How are “Deviled Eggs” are called in German?
What are Obazda Deviled Eggs?
Angela Schofield created a contemporary twist on the traditional German deviled eggs recipe. The cold egg white halves are filled with a mixture of Bavarian Obazda, spices and egg yolks.
Obazda Deviled Eggs
The deviled egg recipe I’m sharing with you today is jazzed up with authentic Bavarian Obazda.
Obazda is the classic Bavarian cheese dip that is one of most popular German appetizers and you can also find at every Oktoberfest event in Germany.
This delicious spread is made of a soft cheese mix which is spiced up with beer, finely chopped onions and a flavorful spice mix.
- 24 Eggs
- 9 oz. camembert/brie cheese
- 6 oz. cream cheese
- 4 tbsp. butter room temperature
- 1 small red onion finely chopped
- 1 tsp. paprika powder
- 1/2 tsp. ground caraway seeds
- 1/2 tsp. salt
- 1/2 tsp. pepper
- 2 tbsp. of dark beer or milk
- Place the eggs into a pot and cover with cold water. Bring to a boil and simmer for about 12 min.
- Remove the eggs from the hot water and place them into a bowl with very cold water.
- Allow the eggs to cool completely.
- In the meantime, you can prepare the Obazda.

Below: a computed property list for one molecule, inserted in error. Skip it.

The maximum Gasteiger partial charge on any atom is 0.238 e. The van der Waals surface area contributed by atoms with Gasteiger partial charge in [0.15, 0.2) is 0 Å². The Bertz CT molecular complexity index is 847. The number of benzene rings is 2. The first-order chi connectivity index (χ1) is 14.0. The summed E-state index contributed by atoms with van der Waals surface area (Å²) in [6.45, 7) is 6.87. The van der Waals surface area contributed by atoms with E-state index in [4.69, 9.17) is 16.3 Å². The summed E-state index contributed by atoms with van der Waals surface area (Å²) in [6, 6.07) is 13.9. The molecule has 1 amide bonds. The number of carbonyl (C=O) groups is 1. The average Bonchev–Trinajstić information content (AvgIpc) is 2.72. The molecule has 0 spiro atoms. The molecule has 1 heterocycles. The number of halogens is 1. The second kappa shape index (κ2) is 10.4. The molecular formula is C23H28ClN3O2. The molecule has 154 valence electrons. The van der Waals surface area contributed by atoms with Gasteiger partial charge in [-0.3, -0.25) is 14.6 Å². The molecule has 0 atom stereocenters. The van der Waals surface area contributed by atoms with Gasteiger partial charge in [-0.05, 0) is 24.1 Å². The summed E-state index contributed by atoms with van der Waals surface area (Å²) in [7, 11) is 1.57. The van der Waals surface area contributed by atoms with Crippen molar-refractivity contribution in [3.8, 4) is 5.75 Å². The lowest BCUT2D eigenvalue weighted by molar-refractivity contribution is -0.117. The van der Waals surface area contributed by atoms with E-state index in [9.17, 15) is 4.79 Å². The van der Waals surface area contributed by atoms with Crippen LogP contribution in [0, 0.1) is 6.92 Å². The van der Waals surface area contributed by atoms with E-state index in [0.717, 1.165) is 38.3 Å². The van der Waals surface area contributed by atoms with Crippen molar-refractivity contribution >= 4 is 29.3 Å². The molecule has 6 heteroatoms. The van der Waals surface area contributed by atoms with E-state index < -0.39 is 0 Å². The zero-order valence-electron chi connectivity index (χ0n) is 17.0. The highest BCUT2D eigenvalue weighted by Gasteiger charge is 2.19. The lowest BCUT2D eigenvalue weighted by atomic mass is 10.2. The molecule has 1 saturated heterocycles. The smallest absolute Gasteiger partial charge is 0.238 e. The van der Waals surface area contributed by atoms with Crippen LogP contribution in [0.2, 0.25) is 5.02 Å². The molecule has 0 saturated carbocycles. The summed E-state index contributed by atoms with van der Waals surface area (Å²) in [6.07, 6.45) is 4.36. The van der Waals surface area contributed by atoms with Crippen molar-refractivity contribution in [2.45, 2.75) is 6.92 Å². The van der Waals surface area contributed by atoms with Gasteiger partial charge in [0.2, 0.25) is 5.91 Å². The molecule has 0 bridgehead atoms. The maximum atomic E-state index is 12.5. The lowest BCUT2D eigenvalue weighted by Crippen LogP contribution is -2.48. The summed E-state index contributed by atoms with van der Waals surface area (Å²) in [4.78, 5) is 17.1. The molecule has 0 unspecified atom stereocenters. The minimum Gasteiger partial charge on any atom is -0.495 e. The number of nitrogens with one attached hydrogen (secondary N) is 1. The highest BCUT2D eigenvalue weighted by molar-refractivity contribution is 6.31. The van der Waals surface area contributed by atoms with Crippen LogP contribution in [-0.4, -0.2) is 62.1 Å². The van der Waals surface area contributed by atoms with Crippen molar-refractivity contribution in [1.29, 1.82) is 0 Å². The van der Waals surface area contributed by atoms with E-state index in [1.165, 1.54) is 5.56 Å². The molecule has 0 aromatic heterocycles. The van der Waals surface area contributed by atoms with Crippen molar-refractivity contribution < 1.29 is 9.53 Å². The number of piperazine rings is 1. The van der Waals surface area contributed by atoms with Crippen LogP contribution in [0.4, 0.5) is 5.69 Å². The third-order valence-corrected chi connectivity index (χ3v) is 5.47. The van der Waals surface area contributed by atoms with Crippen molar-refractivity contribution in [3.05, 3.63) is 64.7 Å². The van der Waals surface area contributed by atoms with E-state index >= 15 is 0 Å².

- Cut camembert/brie, cream cheese and butter into 1/2-inch cubes.
- Chop onion finely.
- Place all prepped ingredients into a large bowl, add spices, and mash together with a large fork or clean hands until smooth.
- Add beer or milk if you prefer a smoother spread.
- Peel and slice them lengthwise into halves.
- Remove the egg yolks from the halves and place them into the bowl with the Obazda.
- Place the egg white halves onto a platter.
- Mash the egg yolks into the Obazda mixture and blend well.
- Fill the spread into a piping bag with a large star tip or use two tea spoons to add a heaping dollop of the deviled egg mixture into the hole of each egg white.
- Cover with plastic wrap and refrigerate for at least 1 hour or overnight.
- Sprinkle with paprika powder and slices green onions or chives before serving.
Serve this German appetizer with some homemade German party rolls.
They can be enjoyed all year long but especially at the Oktoberfest.